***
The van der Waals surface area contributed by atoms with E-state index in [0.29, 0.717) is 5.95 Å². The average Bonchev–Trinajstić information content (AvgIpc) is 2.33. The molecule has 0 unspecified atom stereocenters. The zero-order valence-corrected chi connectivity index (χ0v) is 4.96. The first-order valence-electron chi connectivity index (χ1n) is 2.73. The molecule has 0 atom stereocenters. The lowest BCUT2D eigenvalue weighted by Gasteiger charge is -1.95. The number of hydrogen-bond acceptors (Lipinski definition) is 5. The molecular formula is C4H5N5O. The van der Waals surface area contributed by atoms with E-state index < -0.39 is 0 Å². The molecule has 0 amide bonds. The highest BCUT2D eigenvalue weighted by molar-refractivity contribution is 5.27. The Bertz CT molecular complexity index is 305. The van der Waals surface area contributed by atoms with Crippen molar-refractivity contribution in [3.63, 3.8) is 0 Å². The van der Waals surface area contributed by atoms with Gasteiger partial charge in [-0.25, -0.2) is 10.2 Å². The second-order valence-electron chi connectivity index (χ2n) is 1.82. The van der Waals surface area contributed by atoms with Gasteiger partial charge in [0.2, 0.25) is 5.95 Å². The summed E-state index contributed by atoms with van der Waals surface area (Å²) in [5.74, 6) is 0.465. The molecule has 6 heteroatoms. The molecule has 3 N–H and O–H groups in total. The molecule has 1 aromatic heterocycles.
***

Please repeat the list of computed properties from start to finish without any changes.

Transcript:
The van der Waals surface area contributed by atoms with E-state index in [0.29, 0.717) is 5.95 Å². The average Bonchev–Trinajstić information content (AvgIpc) is 2.33. The molecule has 0 unspecified atom stereocenters. The zero-order valence-corrected chi connectivity index (χ0v) is 4.96. The first-order valence-electron chi connectivity index (χ1n) is 2.73. The molecule has 0 atom stereocenters. The lowest BCUT2D eigenvalue weighted by Gasteiger charge is -1.95. The number of hydrogen-bond acceptors (Lipinski definition) is 5. The molecular formula is C4H5N5O. The van der Waals surface area contributed by atoms with E-state index < -0.39 is 0 Å². The molecule has 0 amide bonds. The highest BCUT2D eigenvalue weighted by molar-refractivity contribution is 5.27. The Bertz CT molecular complexity index is 305. The van der Waals surface area contributed by atoms with Crippen molar-refractivity contribution in [3.63, 3.8) is 0 Å². The van der Waals surface area contributed by atoms with Gasteiger partial charge in [-0.25, -0.2) is 10.2 Å². The second-order valence-electron chi connectivity index (χ2n) is 1.82. The van der Waals surface area contributed by atoms with Gasteiger partial charge in [0.2, 0.25) is 5.95 Å². The summed E-state index contributed by atoms with van der Waals surface area (Å²) in [5.74, 6) is 0.465. The molecule has 6 heteroatoms. The molecule has 3 N–H and O–H groups in total. The molecule has 1 aromatic heterocycles.